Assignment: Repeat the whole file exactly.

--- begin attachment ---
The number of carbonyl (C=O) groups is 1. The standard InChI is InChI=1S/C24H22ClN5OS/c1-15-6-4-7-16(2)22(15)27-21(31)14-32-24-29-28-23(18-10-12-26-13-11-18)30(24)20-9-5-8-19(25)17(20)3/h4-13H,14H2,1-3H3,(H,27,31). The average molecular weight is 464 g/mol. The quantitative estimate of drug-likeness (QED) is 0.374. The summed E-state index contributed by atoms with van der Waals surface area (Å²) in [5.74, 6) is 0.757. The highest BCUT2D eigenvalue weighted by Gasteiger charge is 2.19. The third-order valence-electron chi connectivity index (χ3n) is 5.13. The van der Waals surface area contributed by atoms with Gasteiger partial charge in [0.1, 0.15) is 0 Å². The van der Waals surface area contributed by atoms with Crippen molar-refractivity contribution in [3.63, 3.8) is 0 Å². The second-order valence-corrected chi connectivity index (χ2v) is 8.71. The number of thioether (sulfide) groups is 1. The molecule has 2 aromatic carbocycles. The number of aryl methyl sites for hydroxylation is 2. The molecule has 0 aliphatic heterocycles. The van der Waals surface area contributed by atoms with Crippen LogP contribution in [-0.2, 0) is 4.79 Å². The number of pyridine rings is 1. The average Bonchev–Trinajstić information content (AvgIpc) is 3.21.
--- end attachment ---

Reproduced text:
The number of carbonyl (C=O) groups is 1. The standard InChI is InChI=1S/C24H22ClN5OS/c1-15-6-4-7-16(2)22(15)27-21(31)14-32-24-29-28-23(18-10-12-26-13-11-18)30(24)20-9-5-8-19(25)17(20)3/h4-13H,14H2,1-3H3,(H,27,31). The average molecular weight is 464 g/mol. The quantitative estimate of drug-likeness (QED) is 0.374. The summed E-state index contributed by atoms with van der Waals surface area (Å²) in [5.74, 6) is 0.757. The highest BCUT2D eigenvalue weighted by Gasteiger charge is 2.19. The third-order valence-electron chi connectivity index (χ3n) is 5.13. The van der Waals surface area contributed by atoms with Gasteiger partial charge in [0.1, 0.15) is 0 Å². The van der Waals surface area contributed by atoms with Crippen molar-refractivity contribution in [3.63, 3.8) is 0 Å². The second-order valence-corrected chi connectivity index (χ2v) is 8.71. The number of thioether (sulfide) groups is 1. The molecule has 2 aromatic carbocycles. The number of aryl methyl sites for hydroxylation is 2. The molecule has 0 aliphatic heterocycles. The van der Waals surface area contributed by atoms with Crippen LogP contribution in [-0.2, 0) is 4.79 Å². The number of pyridine rings is 1. The average Bonchev–Trinajstić information content (AvgIpc) is 3.21.